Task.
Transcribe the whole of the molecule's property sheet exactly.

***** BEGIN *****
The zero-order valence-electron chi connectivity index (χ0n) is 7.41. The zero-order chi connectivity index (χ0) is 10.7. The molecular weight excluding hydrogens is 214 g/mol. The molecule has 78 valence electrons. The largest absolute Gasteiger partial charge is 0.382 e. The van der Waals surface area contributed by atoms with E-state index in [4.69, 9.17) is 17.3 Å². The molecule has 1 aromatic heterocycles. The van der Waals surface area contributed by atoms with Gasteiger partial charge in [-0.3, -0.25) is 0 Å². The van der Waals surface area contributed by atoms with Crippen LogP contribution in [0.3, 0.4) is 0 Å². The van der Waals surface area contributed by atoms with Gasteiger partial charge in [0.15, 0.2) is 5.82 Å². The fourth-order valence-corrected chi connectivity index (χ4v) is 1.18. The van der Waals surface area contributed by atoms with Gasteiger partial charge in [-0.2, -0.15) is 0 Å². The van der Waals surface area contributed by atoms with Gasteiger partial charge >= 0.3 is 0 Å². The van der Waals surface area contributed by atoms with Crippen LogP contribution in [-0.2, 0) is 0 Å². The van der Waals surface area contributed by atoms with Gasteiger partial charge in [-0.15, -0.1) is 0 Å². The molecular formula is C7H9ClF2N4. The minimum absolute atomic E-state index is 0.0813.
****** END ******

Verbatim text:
The zero-order valence-electron chi connectivity index (χ0n) is 7.41. The zero-order chi connectivity index (χ0) is 10.7. The molecular weight excluding hydrogens is 214 g/mol. The molecule has 78 valence electrons. The largest absolute Gasteiger partial charge is 0.382 e. The van der Waals surface area contributed by atoms with E-state index in [4.69, 9.17) is 17.3 Å². The molecule has 1 aromatic heterocycles. The van der Waals surface area contributed by atoms with Gasteiger partial charge in [-0.3, -0.25) is 0 Å². The van der Waals surface area contributed by atoms with Crippen LogP contribution in [0.3, 0.4) is 0 Å². The van der Waals surface area contributed by atoms with Gasteiger partial charge in [0.15, 0.2) is 5.82 Å². The fourth-order valence-corrected chi connectivity index (χ4v) is 1.18. The van der Waals surface area contributed by atoms with Gasteiger partial charge in [-0.2, -0.15) is 0 Å². The van der Waals surface area contributed by atoms with Gasteiger partial charge >= 0.3 is 0 Å². The van der Waals surface area contributed by atoms with Crippen LogP contribution in [-0.2, 0) is 0 Å². The van der Waals surface area contributed by atoms with Gasteiger partial charge in [-0.15, -0.1) is 0 Å². The molecular formula is C7H9ClF2N4. The minimum absolute atomic E-state index is 0.0813.